The State Of The Struggle To Reform Qualified Immunity

Struggle To Reform Qualified Immunity

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In the aftermath of the killing of George Floyd by Minnesota police officer and resulting nationwide protests in 2020, many hoped that these tragic events would generate political momentum for abolishing or at least severely curtailing qualified immunity, the judicially created legal doctrine that shields law enforcement officers and other government officials from most liability for violating constitutional rights.

Sadly, after some initial success, reform efforts seem to have largely stalled at the state level, and the Supreme Court has recently signaled it may be unwilling to pursue more than a very modest revamping of the doctrine.

Qualified immunity exempts government officials from most civil liability for violations of constitutional rights unless there is “clearly established” precedent indicating that what they did was illegal. All too often, courts interpret “clearly established” so narrowly that officers routinely get away with horrendous abuses merely because no federal court in their area has previously decided a case with essentially identical facts.

The doctrine has been severely criticized by leading legal scholars, such as Joanna Schwartz, and co-blogger Will Baude.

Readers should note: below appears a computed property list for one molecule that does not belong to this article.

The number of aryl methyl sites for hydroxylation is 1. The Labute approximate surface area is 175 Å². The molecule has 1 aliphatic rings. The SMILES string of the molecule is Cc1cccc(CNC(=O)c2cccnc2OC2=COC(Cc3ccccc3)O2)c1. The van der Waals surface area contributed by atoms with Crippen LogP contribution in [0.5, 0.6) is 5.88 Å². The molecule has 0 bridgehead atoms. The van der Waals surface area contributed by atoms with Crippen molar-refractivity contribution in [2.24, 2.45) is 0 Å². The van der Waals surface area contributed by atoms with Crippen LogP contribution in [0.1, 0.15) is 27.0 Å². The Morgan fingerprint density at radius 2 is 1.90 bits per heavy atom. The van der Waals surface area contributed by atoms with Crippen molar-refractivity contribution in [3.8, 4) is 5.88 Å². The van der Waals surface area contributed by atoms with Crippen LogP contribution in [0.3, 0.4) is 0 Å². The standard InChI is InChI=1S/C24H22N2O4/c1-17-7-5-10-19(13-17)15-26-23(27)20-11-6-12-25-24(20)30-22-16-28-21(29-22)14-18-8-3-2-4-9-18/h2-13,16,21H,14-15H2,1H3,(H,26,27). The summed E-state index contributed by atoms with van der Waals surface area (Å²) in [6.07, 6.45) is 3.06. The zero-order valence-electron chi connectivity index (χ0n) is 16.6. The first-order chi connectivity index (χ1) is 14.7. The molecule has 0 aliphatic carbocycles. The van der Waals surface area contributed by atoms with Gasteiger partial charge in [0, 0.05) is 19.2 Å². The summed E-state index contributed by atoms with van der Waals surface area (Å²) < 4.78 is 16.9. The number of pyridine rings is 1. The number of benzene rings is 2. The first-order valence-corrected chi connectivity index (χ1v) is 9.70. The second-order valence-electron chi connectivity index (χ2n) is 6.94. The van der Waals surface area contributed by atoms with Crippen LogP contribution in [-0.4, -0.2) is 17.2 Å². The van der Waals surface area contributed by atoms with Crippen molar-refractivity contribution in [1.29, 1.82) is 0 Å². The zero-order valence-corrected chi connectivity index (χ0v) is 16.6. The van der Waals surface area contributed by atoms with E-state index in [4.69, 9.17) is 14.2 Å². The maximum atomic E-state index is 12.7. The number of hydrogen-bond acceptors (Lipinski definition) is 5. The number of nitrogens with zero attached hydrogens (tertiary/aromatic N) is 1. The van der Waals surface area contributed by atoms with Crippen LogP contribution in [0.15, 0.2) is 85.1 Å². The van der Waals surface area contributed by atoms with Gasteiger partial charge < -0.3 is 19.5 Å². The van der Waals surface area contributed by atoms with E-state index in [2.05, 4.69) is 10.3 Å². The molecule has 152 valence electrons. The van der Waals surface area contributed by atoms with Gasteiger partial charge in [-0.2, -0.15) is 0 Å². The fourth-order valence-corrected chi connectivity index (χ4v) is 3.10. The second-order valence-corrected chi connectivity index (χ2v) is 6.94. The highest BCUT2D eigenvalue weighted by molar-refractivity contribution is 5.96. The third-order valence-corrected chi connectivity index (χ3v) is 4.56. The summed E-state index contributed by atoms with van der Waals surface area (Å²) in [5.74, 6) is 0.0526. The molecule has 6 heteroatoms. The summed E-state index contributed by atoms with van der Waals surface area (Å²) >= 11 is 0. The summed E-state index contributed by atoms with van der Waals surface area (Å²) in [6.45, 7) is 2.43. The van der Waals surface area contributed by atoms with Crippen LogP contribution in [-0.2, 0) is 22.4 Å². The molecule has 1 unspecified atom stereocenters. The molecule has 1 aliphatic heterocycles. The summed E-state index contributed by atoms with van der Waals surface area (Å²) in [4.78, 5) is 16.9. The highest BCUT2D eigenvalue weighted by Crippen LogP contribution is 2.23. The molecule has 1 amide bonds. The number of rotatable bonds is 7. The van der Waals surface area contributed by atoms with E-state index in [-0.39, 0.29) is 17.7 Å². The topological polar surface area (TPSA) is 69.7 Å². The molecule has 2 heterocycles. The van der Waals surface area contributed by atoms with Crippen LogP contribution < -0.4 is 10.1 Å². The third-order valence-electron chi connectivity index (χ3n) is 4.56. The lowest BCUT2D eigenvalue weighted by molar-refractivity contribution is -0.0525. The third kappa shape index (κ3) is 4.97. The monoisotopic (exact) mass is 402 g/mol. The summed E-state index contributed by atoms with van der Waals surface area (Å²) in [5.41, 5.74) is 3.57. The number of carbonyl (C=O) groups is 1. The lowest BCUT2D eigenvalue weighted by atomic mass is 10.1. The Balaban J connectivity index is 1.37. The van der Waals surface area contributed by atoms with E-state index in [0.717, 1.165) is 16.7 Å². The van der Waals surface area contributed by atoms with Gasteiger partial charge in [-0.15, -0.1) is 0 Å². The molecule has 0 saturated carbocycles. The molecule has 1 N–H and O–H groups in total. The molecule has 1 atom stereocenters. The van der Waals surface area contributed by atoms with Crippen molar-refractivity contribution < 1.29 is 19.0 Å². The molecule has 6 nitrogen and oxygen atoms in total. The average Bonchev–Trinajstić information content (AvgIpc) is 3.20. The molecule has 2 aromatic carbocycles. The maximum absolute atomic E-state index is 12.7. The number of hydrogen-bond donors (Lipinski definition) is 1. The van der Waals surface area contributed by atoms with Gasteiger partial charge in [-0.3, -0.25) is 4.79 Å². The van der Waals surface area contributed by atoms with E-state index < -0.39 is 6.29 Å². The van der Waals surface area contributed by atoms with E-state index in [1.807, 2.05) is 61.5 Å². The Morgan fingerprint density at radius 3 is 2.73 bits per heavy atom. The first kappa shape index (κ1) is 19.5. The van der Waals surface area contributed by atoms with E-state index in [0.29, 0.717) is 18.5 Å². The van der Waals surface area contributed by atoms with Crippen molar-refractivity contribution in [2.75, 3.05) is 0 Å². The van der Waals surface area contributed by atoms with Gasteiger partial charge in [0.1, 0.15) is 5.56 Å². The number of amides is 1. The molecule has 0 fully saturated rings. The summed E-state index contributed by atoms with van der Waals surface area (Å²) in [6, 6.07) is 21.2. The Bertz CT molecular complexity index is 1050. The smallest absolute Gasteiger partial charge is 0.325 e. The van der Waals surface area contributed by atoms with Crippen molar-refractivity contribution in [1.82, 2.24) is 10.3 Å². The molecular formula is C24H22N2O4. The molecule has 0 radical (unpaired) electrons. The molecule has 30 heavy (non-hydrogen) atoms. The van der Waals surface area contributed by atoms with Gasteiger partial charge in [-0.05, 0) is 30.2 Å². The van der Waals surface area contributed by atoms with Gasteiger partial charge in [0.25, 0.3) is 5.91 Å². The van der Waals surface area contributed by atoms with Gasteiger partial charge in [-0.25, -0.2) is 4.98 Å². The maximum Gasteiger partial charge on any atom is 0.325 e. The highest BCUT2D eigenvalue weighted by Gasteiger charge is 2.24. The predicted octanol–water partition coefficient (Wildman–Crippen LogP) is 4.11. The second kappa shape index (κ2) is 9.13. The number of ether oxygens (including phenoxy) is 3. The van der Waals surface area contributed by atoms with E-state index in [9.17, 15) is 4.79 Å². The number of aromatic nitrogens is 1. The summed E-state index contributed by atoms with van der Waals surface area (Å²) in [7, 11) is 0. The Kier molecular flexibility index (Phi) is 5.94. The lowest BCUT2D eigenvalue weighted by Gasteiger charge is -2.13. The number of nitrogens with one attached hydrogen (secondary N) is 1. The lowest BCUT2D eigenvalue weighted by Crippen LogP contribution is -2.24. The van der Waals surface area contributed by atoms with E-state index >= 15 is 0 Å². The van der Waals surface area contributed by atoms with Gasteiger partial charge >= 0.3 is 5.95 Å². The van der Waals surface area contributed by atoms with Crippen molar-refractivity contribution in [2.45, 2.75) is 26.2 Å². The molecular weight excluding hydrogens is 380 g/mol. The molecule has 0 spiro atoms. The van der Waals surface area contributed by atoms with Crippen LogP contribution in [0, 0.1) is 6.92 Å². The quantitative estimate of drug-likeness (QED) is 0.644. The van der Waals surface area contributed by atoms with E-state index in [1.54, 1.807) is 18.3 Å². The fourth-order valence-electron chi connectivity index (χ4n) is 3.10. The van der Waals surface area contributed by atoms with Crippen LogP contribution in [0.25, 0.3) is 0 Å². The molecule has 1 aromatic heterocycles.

The Institute for Justice (IJ), a public interest law firm that has helped lead the fight to abolish QI, recently put out two notable publications assessing the state of QI reform. Both are must-reads for those who follow this issue.

The first, 50 Shades of Government Immunity, by Kendall Morton and Megan Cairns, provides an overview of the state of official liability for rights violations in all 50 states, as well as the District of Columbia and various US territories.

The second, an article by IJ attorneys Patrick Jaicomo and Anya Bidwell, is an analysis of recent Supreme Court precedents relevant to QI and what they portend for the future. Jaicomo and Bidwell are much more optimistic about the Supreme Court than Morton and Cairns are about the states. Read more.

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